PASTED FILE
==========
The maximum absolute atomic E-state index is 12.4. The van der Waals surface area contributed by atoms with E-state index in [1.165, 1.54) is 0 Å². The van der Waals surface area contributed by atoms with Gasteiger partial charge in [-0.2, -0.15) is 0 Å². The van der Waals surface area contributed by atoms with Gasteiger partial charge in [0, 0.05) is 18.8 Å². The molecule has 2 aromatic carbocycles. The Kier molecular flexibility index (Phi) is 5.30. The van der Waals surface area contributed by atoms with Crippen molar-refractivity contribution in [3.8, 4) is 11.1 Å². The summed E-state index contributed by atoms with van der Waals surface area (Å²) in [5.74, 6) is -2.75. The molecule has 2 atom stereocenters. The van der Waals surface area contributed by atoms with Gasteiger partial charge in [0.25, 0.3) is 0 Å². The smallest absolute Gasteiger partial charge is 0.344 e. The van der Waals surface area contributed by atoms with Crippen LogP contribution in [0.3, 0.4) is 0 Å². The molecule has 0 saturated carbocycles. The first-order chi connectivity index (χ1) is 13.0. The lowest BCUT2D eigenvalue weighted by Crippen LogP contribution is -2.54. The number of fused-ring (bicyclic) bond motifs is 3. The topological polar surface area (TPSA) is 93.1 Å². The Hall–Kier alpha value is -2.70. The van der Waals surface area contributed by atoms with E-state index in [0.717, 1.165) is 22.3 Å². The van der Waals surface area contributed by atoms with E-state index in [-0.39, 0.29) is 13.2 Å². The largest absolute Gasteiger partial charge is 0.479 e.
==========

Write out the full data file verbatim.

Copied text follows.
The maximum absolute atomic E-state index is 12.4. The van der Waals surface area contributed by atoms with E-state index in [1.165, 1.54) is 0 Å². The van der Waals surface area contributed by atoms with Gasteiger partial charge in [-0.2, -0.15) is 0 Å². The van der Waals surface area contributed by atoms with Gasteiger partial charge in [0, 0.05) is 18.8 Å². The molecule has 2 aromatic carbocycles. The Kier molecular flexibility index (Phi) is 5.30. The van der Waals surface area contributed by atoms with Crippen molar-refractivity contribution in [3.8, 4) is 11.1 Å². The summed E-state index contributed by atoms with van der Waals surface area (Å²) in [5.74, 6) is -2.75. The molecule has 2 atom stereocenters. The van der Waals surface area contributed by atoms with Gasteiger partial charge in [0.25, 0.3) is 0 Å². The smallest absolute Gasteiger partial charge is 0.344 e. The van der Waals surface area contributed by atoms with Crippen LogP contribution in [0.3, 0.4) is 0 Å². The molecule has 0 saturated carbocycles. The first-order chi connectivity index (χ1) is 13.0. The lowest BCUT2D eigenvalue weighted by Crippen LogP contribution is -2.54. The number of fused-ring (bicyclic) bond motifs is 3. The topological polar surface area (TPSA) is 93.1 Å². The Hall–Kier alpha value is -2.70. The van der Waals surface area contributed by atoms with E-state index in [0.717, 1.165) is 22.3 Å². The van der Waals surface area contributed by atoms with E-state index in [-0.39, 0.29) is 13.2 Å². The largest absolute Gasteiger partial charge is 0.479 e.